CreditSights, a research firm, total debts were still 40% higher than they
were in 1999.
So if companies have not been investing much, what have they done with all
the money? Given it back to shareholders by various means. Share buybacks
are at their highest in some 20 years. In the second quarter, companies
repurchased shares at an annual rate of $159.5 billion, according to Mr
Smithers.
Alas, in the same quarter, American companies generated a financial
deficit rather than a financial surplus. For the first time since the
first quarter of last year, in other words, investment exceeded profits.
Although the deficit was quite small, it is likely to get larger if
profits and profit margins fall further. That seems very likely. Consumers
are too indebted, the trade deficit continues to widen, tax breaks are to
be scrapped and the price of oil is rising. The profits that people are
most likely to hear about are those of gloom.

Schwarzenegger v Bush? A chance for the governor to prove he really is a tree-hugger, after all

California and climate change

Schwarzenegger v Bush?
Sep 30th 2004 | NEW YORK
From The Economist print edition


A chance for the governor to prove he really is a tree-hugger, after all
IS THE Terminator bold enough to take on King George, slayer of Kyoto?
That is the chief question hovering round Arnold Schwarzenegger's
environmental record. The man who owns a fleet of Hummers has already done
some of the easier green things?appointing a few appropriately verdant
people to his administration, signing a few tree-cuddling bills and so on.
Now the global warming debate offers the chance of a nasty fight with the
president.
Mr Schwarzenegger inherited two explosive policies on climate change from
Gray Davis, his Democratic predecessor. First, California had joined other
states in a lawsuit designed to force the Bush administration to declare
that carbon dioxide, the principal greenhouse gas, is a pollutant. That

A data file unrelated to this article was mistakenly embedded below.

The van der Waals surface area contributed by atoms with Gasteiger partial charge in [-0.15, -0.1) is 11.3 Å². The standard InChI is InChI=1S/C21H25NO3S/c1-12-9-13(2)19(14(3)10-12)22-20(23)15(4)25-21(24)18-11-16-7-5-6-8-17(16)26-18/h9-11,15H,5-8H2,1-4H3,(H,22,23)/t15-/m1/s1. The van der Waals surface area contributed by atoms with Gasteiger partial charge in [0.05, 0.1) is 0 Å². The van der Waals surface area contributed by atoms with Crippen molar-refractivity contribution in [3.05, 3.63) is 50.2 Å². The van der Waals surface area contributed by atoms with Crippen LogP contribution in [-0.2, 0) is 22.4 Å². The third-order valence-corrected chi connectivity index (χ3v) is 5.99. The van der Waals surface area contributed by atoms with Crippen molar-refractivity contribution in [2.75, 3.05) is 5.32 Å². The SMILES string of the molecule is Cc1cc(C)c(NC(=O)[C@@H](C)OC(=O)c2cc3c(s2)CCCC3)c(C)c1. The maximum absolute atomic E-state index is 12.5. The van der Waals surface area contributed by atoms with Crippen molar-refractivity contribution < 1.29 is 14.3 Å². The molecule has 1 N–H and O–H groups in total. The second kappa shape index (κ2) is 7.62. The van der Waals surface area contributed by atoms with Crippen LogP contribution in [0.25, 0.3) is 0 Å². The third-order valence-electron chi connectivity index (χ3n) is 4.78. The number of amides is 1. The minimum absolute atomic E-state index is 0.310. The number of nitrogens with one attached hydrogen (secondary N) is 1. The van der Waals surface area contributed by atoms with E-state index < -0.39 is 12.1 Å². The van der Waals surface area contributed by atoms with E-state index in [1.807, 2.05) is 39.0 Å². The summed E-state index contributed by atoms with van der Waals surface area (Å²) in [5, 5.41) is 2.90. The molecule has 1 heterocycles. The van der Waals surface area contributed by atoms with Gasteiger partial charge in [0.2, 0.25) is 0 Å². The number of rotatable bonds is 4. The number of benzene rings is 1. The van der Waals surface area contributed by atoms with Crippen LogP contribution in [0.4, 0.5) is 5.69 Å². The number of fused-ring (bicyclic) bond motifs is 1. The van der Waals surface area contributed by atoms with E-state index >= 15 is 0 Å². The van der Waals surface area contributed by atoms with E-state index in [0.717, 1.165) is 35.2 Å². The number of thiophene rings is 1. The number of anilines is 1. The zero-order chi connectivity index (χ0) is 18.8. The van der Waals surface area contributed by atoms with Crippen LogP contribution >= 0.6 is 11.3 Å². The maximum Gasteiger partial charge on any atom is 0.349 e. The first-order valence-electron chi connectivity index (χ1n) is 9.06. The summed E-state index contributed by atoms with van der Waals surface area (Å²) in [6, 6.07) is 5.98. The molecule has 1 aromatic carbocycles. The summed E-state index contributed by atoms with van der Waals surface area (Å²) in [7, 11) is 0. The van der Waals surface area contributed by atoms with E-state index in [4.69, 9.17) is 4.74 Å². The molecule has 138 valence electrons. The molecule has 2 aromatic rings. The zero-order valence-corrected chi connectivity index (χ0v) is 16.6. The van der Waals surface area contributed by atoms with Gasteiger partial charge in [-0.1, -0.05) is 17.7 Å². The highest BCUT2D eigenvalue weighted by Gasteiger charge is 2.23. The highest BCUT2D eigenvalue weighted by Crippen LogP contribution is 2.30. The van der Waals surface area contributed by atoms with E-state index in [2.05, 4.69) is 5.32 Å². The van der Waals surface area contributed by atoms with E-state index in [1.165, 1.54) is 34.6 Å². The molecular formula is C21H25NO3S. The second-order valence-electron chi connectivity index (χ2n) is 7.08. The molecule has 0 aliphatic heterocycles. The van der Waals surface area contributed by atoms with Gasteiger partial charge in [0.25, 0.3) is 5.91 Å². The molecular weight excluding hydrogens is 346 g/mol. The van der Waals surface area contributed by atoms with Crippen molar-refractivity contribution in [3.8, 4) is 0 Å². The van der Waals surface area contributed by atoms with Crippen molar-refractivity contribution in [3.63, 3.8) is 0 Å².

technicality would oblige the federal government to take action to curb CO
2?something that Mr Bush refuses to do. Mr Schwarzenegger has said the
state will pursue this lawsuit.
The trickier inheritance involves a state law, passed in 2002, that
demands sharp reductions in the emission of greenhouse gases from cars. On
September 24th, California's Air Resources Board (ARB), the state's top
air-pollution regulator, issued detailed rules for compliance. This is the
first such law in the country, and it could have a sweeping impact.
California, by itself, is one of the world's biggest car markets; and
other economies may well copy its rules, as they have often done with
air-quality standards. Seven American states, including New York, as well
as Canada, have hinted that they may follow suit.
Even before the ink was dry, lawyers from the car industry and the federal
government were ready to pounce. The car industry insists that the
technology required to meet the new rules is either unavailable or hugely
expensive. Its experts challenge the ARB's assertion that its new rules
will cost only about $1,000 per new car in 2016.
The Bush administration, for its part, argues that the state is
overstepping its legal authority. Uniquely among American states,
California has the right to set its own air-quality standards. But because
the production of greenhouse gases by cars is closely linked to the amount
of petrol burned, the federal government argues that California's new
rules are really fuel-economy standards. Only the federal government has
the right to set those.
Is Mr Schwarzenegger ready for a battle royal with both a big industry and
his own president? After their early love affair, greens have soured
lately on Arnie. A large task-force has just completed a 2,500-page review
of all the state government's workings; greens grumble that they were
barely consulted, while fat cats?notably from Chevron Texaco, a
Californian oil firm?sat at the top table.
It is hard to imagine a Republican governor opposing his president during
an election campaign. But once that is out of the way, he may prove the